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Etanercept switching study investigates non-mandatory transitioning Posted 23/02/2018

A study carried out by researchers from The Netherlands investigated whether non-mandatory transitioning from originator to biosimilar etanercept improves retention rates [1].

Blinded transitioning from originator to biosimilar infliximab (CT‑P13) has been found to be not inferior to continuing with the originator infliximab. On the other hand, open-label mandatory transitioning resulted in a slightly lower 1-year retention rate in the switched patients compared to those that continued with the originator infliximab. The authors of this study therefore investigated whether this was also the case for etanercept and whether non-mandatory transitioning might be preferred above mandatory.

In 2016, 642 patients treated with originator etanercept (Enbrel) were asked to transition to biosimilar etanercept (SB4) by a structured implementation strategy with opt-out option. A total of 635 (99%) agreed to transition. Of these patients, 625 patients (433 RA, 128 PsA, 64 AS) were included in the transition cohort. In addition, 600 patients treated with Enbrel in 2014 were included in the historical cohort.

Crude 6-months retention rates of SB4 in the transition cohort and Enbrel in the historical cohort were: 90% (95%CI 88%–93%) vs 92% (95%CI 90%–94%). The transition cohort had a significantly higher relative risk of discontinuation than the historical cohort (adjusted HR 1.57, 95%CI 1.05–2.36). Reasons for discontinuing SB4 (n = 60, 10%) and Enbrel (n = 46, 8%) were: lack of effect (43% vs 61%), adverse events (47% vs 28%), malignancy (3% vs 4%), pregnancy (4% vs 4%) and other (3% vs 3%). In the transition cohort, 17 patients restarted Enbrel, 32 patients switched to another biological and 11 patients maintained biological-free. The Disease Activity Score for 28 joints – C-Reactive Protein (DAS28‑CRP), Bath Ankylosing Spondylitis Disease Activity Index (BASDAI) and CRP were not statistically different between baseline and month 6 in the transition cohort. Due to a slightly lower baseline CRP (1 [0-5] vs 3 [1-5], p < 0.001) and DAS28‑CRP (1.9 [1.5−2.6] vs 2.1 [1.6−2.9], p < 0.001) changes in CRP (0.5 (12) vs -1.5 (14), p = 0.01) and DAS28-CRP (-0.01 (0.93) vs -0.26 (-0.99), p < 0.001) at month 6 favoured the historical cohort.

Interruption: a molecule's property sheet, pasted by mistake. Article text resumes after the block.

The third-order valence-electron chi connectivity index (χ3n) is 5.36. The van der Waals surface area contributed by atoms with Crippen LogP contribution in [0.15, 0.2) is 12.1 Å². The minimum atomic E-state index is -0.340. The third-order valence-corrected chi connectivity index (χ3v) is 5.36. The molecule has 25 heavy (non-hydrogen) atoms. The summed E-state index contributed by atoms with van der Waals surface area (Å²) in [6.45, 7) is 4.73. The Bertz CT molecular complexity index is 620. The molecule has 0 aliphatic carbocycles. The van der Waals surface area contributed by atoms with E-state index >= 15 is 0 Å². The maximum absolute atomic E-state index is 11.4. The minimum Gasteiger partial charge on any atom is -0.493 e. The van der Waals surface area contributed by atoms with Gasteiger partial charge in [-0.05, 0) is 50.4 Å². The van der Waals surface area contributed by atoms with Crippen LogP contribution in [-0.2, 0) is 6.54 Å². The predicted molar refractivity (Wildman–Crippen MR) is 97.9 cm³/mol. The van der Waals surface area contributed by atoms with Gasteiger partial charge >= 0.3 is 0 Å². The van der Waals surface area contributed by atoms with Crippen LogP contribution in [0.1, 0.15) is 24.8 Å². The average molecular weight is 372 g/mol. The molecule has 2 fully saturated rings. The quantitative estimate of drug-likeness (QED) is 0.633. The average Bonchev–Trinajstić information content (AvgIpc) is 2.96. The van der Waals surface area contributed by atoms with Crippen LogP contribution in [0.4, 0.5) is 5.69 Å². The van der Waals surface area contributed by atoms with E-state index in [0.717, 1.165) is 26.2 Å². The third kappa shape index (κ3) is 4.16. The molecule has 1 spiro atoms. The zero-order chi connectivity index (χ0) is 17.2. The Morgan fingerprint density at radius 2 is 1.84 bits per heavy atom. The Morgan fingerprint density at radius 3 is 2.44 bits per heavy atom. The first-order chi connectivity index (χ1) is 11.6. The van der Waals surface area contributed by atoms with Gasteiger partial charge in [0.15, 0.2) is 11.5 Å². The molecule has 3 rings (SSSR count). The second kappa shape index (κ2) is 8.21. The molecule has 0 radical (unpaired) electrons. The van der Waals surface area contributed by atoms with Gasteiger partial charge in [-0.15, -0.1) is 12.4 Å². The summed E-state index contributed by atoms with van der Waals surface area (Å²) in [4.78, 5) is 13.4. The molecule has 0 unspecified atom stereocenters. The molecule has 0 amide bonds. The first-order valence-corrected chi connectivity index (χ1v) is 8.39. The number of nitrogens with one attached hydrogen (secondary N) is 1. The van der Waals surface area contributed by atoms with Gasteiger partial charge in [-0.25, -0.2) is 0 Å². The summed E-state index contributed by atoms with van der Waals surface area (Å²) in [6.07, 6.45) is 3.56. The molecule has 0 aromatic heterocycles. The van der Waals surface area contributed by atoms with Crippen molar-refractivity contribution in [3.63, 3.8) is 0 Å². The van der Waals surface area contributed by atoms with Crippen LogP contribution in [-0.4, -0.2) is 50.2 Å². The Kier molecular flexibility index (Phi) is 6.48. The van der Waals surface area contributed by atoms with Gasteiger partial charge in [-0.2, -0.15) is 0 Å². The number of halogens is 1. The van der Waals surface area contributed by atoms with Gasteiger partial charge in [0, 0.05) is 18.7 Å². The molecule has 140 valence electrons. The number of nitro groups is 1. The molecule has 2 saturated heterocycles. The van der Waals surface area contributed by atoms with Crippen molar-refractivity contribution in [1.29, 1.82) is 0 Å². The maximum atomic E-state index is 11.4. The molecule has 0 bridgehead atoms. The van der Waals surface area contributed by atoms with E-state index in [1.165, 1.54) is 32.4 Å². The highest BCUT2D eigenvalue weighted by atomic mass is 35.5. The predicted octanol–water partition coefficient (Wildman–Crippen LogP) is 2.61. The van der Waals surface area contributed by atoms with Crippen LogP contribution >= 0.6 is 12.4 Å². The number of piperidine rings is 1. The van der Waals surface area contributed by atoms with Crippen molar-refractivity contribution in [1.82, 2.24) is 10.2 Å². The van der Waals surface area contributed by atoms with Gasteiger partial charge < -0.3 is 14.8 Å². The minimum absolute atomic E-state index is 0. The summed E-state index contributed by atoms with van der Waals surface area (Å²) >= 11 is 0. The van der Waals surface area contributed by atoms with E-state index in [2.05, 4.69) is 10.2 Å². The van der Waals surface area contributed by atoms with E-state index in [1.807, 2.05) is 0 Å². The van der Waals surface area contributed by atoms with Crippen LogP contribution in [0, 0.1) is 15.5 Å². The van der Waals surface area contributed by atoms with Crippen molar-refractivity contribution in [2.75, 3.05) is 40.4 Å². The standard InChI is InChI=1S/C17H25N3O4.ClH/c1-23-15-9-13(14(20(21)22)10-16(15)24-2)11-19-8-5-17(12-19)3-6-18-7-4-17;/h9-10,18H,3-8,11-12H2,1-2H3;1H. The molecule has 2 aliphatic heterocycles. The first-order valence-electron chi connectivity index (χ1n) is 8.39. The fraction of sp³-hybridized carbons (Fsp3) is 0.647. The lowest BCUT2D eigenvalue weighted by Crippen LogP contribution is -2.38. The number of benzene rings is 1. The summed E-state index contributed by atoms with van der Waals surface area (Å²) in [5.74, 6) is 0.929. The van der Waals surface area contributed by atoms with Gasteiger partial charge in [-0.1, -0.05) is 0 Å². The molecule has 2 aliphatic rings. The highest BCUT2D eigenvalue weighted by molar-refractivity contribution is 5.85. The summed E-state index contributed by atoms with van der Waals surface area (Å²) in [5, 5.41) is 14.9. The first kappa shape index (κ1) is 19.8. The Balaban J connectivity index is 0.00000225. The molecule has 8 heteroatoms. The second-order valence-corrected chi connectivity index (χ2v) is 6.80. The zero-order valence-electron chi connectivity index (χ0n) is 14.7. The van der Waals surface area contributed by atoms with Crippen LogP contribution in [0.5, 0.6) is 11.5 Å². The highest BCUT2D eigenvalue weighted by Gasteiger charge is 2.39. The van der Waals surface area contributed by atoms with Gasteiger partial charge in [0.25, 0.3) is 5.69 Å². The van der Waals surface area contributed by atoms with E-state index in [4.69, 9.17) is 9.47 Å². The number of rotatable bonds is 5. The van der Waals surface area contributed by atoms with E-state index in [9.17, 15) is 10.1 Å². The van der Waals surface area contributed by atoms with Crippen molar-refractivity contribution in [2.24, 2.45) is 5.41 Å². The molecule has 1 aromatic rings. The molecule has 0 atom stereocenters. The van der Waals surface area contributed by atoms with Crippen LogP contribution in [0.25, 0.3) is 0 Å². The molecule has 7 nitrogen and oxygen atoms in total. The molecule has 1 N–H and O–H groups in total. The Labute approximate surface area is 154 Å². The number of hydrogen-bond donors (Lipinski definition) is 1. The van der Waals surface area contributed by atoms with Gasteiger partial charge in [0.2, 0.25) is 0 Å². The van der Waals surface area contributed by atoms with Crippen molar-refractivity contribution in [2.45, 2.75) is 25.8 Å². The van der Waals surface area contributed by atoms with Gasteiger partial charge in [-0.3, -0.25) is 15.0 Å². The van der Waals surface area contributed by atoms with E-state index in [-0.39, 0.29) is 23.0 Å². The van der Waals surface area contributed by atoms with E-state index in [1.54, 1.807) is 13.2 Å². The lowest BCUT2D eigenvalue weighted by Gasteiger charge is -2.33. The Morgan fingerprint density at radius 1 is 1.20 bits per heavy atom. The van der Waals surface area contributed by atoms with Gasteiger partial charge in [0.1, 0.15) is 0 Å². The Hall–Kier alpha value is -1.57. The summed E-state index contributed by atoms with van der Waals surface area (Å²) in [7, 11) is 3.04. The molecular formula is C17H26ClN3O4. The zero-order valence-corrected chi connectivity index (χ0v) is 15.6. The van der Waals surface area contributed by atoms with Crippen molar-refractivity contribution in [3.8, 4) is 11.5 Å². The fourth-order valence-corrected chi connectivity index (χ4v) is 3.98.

These data were presented at the American College of Rheumatology’s (ACR) 2017 Annual Meeting, which was held on 19−24 October 2017 in San Diego, CA, USA.

The authors concluded that ‘open label non-mandatory transitioning from Enbrel to SB4 showed a statistically significantly but clinically not relevant lower retention rate compared to a historical cohort, similar to retention seen after mandatory infliximab transitioning. Non-mandatory transitioning, when executed optimally, might therefore be an attractive alternative to mandatory transitioning’.

Conflict of interest
The authors of the abstract [1] did not provide any conflict of interest statement.

Editor’s comment
It should be noted that data of the study presented in this article was published as an abstract and presented at a conference. These data and conclusions should be considered as preliminary until published in a peer-reviewed journal.

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Reference
1. Tweehuysen L, et al. Open label transitioning from originator etanercept to biosimilar SB4 compared to continuing treatment with originator etanercept in a historical cohort in rheumatic diseases in daily practice. American College of Rheumatology’s (ACR) 2017 Annual Meeting; 19-24 October 2017: CA, USA.

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Source: ACR

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